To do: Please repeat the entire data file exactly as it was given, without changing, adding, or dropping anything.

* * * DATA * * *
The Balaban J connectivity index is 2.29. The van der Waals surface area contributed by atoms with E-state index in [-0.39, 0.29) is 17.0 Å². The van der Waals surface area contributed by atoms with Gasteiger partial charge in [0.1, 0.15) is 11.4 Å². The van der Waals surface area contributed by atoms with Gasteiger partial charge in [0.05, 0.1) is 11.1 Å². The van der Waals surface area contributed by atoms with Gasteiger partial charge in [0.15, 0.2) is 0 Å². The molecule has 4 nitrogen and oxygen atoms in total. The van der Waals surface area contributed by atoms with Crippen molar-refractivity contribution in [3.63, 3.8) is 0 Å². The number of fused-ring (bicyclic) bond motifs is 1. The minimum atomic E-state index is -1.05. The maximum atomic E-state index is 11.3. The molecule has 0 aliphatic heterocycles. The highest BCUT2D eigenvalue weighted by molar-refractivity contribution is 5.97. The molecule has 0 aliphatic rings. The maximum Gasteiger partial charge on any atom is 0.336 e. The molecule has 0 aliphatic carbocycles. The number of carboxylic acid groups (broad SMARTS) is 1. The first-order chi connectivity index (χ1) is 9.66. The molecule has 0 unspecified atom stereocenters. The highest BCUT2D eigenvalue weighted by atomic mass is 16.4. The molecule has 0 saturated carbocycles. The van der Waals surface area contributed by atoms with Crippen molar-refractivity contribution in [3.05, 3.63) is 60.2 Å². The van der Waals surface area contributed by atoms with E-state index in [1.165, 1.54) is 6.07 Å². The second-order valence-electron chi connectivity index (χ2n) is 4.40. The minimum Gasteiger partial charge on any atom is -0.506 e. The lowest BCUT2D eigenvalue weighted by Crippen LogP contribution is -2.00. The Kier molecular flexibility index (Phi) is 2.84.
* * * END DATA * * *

The Balaban J connectivity index is 2.29. The van der Waals surface area contributed by atoms with E-state index in [-0.39, 0.29) is 17.0 Å². The van der Waals surface area contributed by atoms with Gasteiger partial charge in [0.1, 0.15) is 11.4 Å². The van der Waals surface area contributed by atoms with Gasteiger partial charge in [0.05, 0.1) is 11.1 Å². The van der Waals surface area contributed by atoms with Gasteiger partial charge in [0.15, 0.2) is 0 Å². The molecule has 4 nitrogen and oxygen atoms in total. The van der Waals surface area contributed by atoms with Crippen molar-refractivity contribution in [3.63, 3.8) is 0 Å². The number of fused-ring (bicyclic) bond motifs is 1. The minimum atomic E-state index is -1.05. The maximum atomic E-state index is 11.3. The molecule has 0 aliphatic heterocycles. The highest BCUT2D eigenvalue weighted by molar-refractivity contribution is 5.97. The molecule has 0 aliphatic rings. The maximum Gasteiger partial charge on any atom is 0.336 e. The molecule has 0 aliphatic carbocycles. The number of carboxylic acid groups (broad SMARTS) is 1. The first-order chi connectivity index (χ1) is 9.66. The molecule has 0 unspecified atom stereocenters. The highest BCUT2D eigenvalue weighted by atomic mass is 16.4. The molecule has 0 saturated carbocycles. The van der Waals surface area contributed by atoms with Crippen molar-refractivity contribution in [3.05, 3.63) is 60.2 Å². The van der Waals surface area contributed by atoms with E-state index in [1.165, 1.54) is 6.07 Å². The second-order valence-electron chi connectivity index (χ2n) is 4.40. The minimum Gasteiger partial charge on any atom is -0.506 e. The lowest BCUT2D eigenvalue weighted by Crippen LogP contribution is -2.00. The Kier molecular flexibility index (Phi) is 2.84.